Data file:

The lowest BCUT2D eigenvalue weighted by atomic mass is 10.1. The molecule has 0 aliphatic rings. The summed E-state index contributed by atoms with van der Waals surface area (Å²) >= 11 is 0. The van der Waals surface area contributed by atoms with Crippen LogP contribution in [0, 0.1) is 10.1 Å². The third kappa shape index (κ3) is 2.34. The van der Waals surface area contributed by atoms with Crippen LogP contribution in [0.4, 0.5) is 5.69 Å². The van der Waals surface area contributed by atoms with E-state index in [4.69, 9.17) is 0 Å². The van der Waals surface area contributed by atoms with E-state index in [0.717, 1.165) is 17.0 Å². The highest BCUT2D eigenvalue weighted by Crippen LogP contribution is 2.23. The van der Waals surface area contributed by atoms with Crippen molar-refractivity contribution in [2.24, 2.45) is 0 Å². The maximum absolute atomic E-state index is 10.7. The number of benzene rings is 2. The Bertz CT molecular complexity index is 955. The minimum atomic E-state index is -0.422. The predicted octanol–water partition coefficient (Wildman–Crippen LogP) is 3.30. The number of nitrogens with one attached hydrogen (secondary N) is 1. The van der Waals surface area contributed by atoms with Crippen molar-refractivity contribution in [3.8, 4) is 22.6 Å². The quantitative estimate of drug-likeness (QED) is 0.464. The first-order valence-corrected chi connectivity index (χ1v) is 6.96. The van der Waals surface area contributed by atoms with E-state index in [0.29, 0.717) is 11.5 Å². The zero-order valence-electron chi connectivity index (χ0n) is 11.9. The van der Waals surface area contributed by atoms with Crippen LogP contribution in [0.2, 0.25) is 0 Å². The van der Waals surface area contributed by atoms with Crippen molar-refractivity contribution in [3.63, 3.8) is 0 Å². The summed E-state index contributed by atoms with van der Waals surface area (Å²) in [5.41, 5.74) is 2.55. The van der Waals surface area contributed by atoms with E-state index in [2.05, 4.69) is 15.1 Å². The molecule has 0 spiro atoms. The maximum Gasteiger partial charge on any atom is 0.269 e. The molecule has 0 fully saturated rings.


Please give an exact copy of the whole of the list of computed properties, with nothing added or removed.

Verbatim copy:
The lowest BCUT2D eigenvalue weighted by atomic mass is 10.1. The molecule has 0 aliphatic rings. The summed E-state index contributed by atoms with van der Waals surface area (Å²) >= 11 is 0. The van der Waals surface area contributed by atoms with Crippen LogP contribution in [0, 0.1) is 10.1 Å². The third kappa shape index (κ3) is 2.34. The van der Waals surface area contributed by atoms with Crippen LogP contribution in [0.4, 0.5) is 5.69 Å². The van der Waals surface area contributed by atoms with E-state index in [4.69, 9.17) is 0 Å². The van der Waals surface area contributed by atoms with E-state index in [0.717, 1.165) is 17.0 Å². The highest BCUT2D eigenvalue weighted by Crippen LogP contribution is 2.23. The van der Waals surface area contributed by atoms with Crippen molar-refractivity contribution in [2.24, 2.45) is 0 Å². The maximum absolute atomic E-state index is 10.7. The number of benzene rings is 2. The Bertz CT molecular complexity index is 955. The minimum atomic E-state index is -0.422. The predicted octanol–water partition coefficient (Wildman–Crippen LogP) is 3.30. The number of nitrogens with one attached hydrogen (secondary N) is 1. The van der Waals surface area contributed by atoms with Crippen molar-refractivity contribution in [3.8, 4) is 22.6 Å². The quantitative estimate of drug-likeness (QED) is 0.464. The first-order valence-corrected chi connectivity index (χ1v) is 6.96. The van der Waals surface area contributed by atoms with E-state index in [0.29, 0.717) is 11.5 Å². The zero-order valence-electron chi connectivity index (χ0n) is 11.9. The van der Waals surface area contributed by atoms with Crippen LogP contribution in [0.2, 0.25) is 0 Å². The van der Waals surface area contributed by atoms with Crippen molar-refractivity contribution in [3.63, 3.8) is 0 Å². The summed E-state index contributed by atoms with van der Waals surface area (Å²) in [5.41, 5.74) is 2.55. The van der Waals surface area contributed by atoms with E-state index in [2.05, 4.69) is 15.1 Å². The molecule has 0 spiro atoms. The maximum Gasteiger partial charge on any atom is 0.269 e. The molecule has 0 fully saturated rings.